Better migration from iPhoto to Picasa using Phoshare

I just came across an app called Phoshare which should enable you to fully migrate from iPhoto to Picasa and other file-based photo management tools. The big challenge migrating from the current version of iPhoto, iPhoto ’11, is that the iPhoto library is no longer represented in Picasa in the same way. Album structures are not preserved in Picasa and you have to navigate a complex folder date-based folder structure in Picasa to figure out which album is which. That makes it a lot more difficult to migrate from iPhoto to Picasa and manage your photos. It looks like Phoshare may be a pretty good answer to that problem:

Phoshare allows you to export and synchronize your iPhoto library to a folder tree. It preserves both the original and modified image, your event and album organization, and applies your iPhoto titles, descriptions, keywords, face tags, face rectangles, places, and ratings to the IPTC/EXIF metadata of your images. You can export a full copy of your library, or just build a tree of linked images that require very little additional disk space. You can re-run phoshare at any time to synchronize any changes made in iPhoto to your export tree quickly. phoshare works well with file-system based photo management tools like Picasa, Adobe Bridge, or Windows Live Photo Gallery.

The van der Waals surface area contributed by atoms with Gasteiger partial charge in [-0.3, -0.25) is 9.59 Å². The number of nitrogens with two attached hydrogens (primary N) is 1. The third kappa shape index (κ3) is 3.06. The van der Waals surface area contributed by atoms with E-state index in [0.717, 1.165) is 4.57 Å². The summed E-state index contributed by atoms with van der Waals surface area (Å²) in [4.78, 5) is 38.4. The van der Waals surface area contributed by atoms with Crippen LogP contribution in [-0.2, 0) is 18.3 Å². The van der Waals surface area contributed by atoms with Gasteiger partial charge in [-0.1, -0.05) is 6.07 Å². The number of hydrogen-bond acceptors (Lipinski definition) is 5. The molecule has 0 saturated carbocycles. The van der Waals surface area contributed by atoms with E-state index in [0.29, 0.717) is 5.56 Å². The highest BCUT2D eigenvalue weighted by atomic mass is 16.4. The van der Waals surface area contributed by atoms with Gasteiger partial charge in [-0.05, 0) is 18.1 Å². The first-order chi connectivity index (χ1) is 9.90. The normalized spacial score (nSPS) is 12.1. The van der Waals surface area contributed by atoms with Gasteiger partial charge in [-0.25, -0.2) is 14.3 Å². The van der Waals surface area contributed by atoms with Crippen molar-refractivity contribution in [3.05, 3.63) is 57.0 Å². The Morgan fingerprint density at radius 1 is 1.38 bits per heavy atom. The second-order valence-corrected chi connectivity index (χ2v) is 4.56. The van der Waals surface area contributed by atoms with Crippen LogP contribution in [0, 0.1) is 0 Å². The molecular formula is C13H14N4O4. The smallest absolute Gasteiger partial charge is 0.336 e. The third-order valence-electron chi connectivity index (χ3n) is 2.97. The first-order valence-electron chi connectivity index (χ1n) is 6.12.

iPhoto is pretty slow on my old MacBook and while it might be perfectly awesome on a newer MacBook Pro, it is a real pain to use. The big advantage to using it is that it syncs with my iPhone perfectly (as you would expect) but iTunes does give you the option to sync specific folders with your iPhone so that might be an answer. iPhoto also integrates better with Facebook and Flickr than Picasa. Picasa has certain benefits over iPhoto like far better face recognition and is somewhat more lightweight than iPhoto.

My ideal is still to switch to Lightroom for all my photo needs but I don’t have the cash right now to cover the cost of that app so I am working with what I have. I imagine Phoshare would come in handy when I make my move to Lightroom, though.

Dan Warne published a really helpful blog post explaining how to export your iPhoto library for upload to services like Dropbox or S3 here. The same steps could be used to simply export a slightly smaller version of your main iPhoto library if you don’t need the full resolution.

Paul
Enthusiast, marketing strategist, writer, and photographer. Passionate about my wife, Gina and #proudDad. Allergic to stupid

What do you think?

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